Antibiotic Resistance and Resistance Mechanisms in Bacteria Isolated from the Deep Terrestrial Subsurface
Brown, Mindy Gayle (author)
Balkwill, David L. (professor directing dissertation)
Bass, Hank W. (outside committee member)
Patrick, Graham A. (committee member)
Stefanovic, Branko (committee member)
Department of Biomedical Sciences (degree granting department)
Florida State University (degree granting institution)
Various natural environments have been examined for the presence of antibiotic-resistant bacteria and/or novel resistance mechanisms, but little is known about resistance in the terrestrial deep subsurface. This study examined two deep environments that differ in their known period of isolation from surface environments and the bacteria therein. One hundred and fifty-four strains of bacteria were isolated from sediments located 170-259 m below land surface at the U.S. Department of Energy Savannah River Site (SRS) in South Carolina and Hanford Site (HS) in Washington. Analyses of 16S rRNA gene sequences showed that both sets of strains were phylogenetically diverse and could be assigned to several genera in 3-4 phyla. All of the strains were screened for resistance to 13 antibiotics by plating on selective media and 90% were resistant to at least one antibiotic. 86% of the SRS and 62% of the HS strains were resistant to more than one antibiotic. Resistance to naladixic acid, mupirocin, or ampicillin was noted most frequently. The results indicate that antibiotic resistance is common among subsurface bacteria. The somewhat higher frequencies of resistance and multiple resistance at the SRS may, in part, be due to recent surface influence, such as exposure to antibiotics used in agriculture. However, the HS strains have never been exposed to anthropogenic antibiotics but still had a reasonably high frequency of resistance. Given their long period of isolation from surface influences, it is possible that they possess some novel antibiotic resistance genes and/or resistance mechanisms. Seven of the strains from the HS that are resistant to tetracycline were examined for the presence of a novel antibiotic resistance gene. From these seven strains, a novel tetracycline resistance determinant was characterized. The predicted amino acid sequence shares only a 30% sequence similarity with TetA(Z), the most closely related previously described determinant. The new protein is a putative efflux pump with several characteristics in common with previously characterized efflux pumps including: a divergently transcribed TetR repressor, conserved GxxSDRxGRR motif, and transmembrane domains. The determinant has been assigned the name Tet 42. Functional genes from another subset of 11 HS strains that are resistant to ciprofloxacin were sequenced for resistance-conferring mutations. The most common mechanism of resistance to this antibiotic is based on mutations in the functional genes for DNA gyrase (gyrA, gyrB) and topoisomerase II (parC, parE). Sequences for the genes gyrA, gyrB, and parC in resistant strains were compared to the same sequences from ciprofloxacin-sensitive strains from the HS and Escherichia coli. The strains grouped into three genera: Arthrobacter, Sphingomonas, and Pseudomonas. All of the resistant strains possessed some mutations in their gyrase and/or topoisomerase genes that result in the substitution of amino acids not seen in the gene products of E. coli and the sensitive strains. These mutations, some of which have not been reported previously, can be considered putative resistance-conferring mutations. The resistant subsurface strains were also grown in the presence of an efflux pump inhibitor, and a majority of the cultures did not grow when the inhibitor was added. Lack of growth in the presence of the inhibitor may indicate that ciprofloxacin resistance is due entirely or in part to an efflux pump. The presence of an efflux pump might also explain why some of the strains with a higher minimum inhibitory concentration (MIC) have fewer mutations in their gyrase and/or topoisomerase genes than do strains with a lower MIC. It is possible that, along with novel mutations that may play a role in resistance, these strains also posses an uncharacterized efflux pump. A third approach used in this study to examine novel antibiotic resistance mechanisms was to look at differences in the entire proteome under normal and stressed conditions. The strain G887 is resistant to tetracycline and possesses the tetracycline resistance determinant Tet 42. Cultures of this strain were grown with tetracycline and without tetracycline. Protein extractions were performed from each culture and separated in the 1st dimension according to pI, on 4-7 Isoelectric Focusing Strips (IEF) strips and 6-11 IEF strips. After the 1st dimension separation, the proteins were separated by molecular weight on 12% acrylamide gels. The gels were stained with a fluorescent stain, imaged, and analyzed with spot analysis software. The gels run with the proteins from the tetracycline-treated culture indicated that several proteins visualized on both the 4-7 and 6-11 gels were upregulated in the presence of tetracycline. Some of these spots correspond to the molecular weight and pI for Tet A(42) or to those of several previously described general stress proteins. This work demonstrates that there is a high frequency of antibiotic resistance in the deep terrestrial subsurface and that bacteria in this environment possess uncharacterized antibiotic resistance genes and mutations that confer resistance. Given the constant emergence of antibiotic-resistant pathogenic strains in clinical settings and the problems this creates with respect to the treatment of bacterial diseases, it becomes increasingly important to characterize antibiotic resistance genes that may exist in the environment but have not yet been transferred to clinically important species. Our ability to alter existing antibiotics or develop new drugs to counter novel resistance mechanisms will be dependent on such characterizations. It might also be worthwhile to investigate subsurface bacteria for the ability to produce antibiotics themselves. There is a real potential for novel antibiotic discovery, given the length of time these bacteria have been isolated from antibiotic-producing bacteria in surface environments.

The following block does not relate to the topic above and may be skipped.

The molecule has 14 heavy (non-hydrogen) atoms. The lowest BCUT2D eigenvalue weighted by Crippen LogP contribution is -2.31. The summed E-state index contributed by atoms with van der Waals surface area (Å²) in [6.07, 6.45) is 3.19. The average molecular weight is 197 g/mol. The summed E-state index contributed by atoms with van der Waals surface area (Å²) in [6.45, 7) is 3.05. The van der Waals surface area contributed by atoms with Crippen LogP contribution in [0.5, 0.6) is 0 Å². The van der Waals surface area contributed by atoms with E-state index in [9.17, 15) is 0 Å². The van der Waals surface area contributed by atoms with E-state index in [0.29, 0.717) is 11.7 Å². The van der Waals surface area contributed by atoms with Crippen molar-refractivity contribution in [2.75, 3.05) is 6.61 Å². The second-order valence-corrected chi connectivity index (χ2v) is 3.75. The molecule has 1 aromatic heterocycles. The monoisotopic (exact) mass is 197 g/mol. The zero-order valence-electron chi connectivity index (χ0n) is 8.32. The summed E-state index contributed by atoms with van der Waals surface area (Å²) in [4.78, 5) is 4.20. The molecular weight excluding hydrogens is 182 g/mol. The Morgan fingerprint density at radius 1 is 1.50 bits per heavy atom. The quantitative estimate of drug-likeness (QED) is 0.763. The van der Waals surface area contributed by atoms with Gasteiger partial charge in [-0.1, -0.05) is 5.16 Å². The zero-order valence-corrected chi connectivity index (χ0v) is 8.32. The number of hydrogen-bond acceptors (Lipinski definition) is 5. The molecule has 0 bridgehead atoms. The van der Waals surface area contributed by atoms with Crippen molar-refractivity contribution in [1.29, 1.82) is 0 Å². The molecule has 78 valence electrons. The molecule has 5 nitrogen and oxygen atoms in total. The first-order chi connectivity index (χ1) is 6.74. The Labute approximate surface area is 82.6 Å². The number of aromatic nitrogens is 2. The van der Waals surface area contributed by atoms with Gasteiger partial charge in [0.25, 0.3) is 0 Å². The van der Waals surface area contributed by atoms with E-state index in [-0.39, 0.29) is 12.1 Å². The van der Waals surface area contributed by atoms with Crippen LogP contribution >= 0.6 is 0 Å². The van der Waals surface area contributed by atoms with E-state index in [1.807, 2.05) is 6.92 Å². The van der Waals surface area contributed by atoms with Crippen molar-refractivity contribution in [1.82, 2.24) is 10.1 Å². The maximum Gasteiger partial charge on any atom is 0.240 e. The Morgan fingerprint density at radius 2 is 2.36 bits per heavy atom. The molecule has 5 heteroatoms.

Antibiotic Resistance, Bacteria, Subsurface
October 3, 2008.
A Dissertation submitted to the Department of Biomedical Sciences in partial fulfillment of the requirements for the degree of Doctor of Philosophy.
Includes bibliographical references.
David L. Balkwill, Professor Directing Dissertation; Hank W. Bass, Outside Committee Member; Graham A. Patrick, Committee Member; Branko Stefanovic, Committee Member.
Florida State University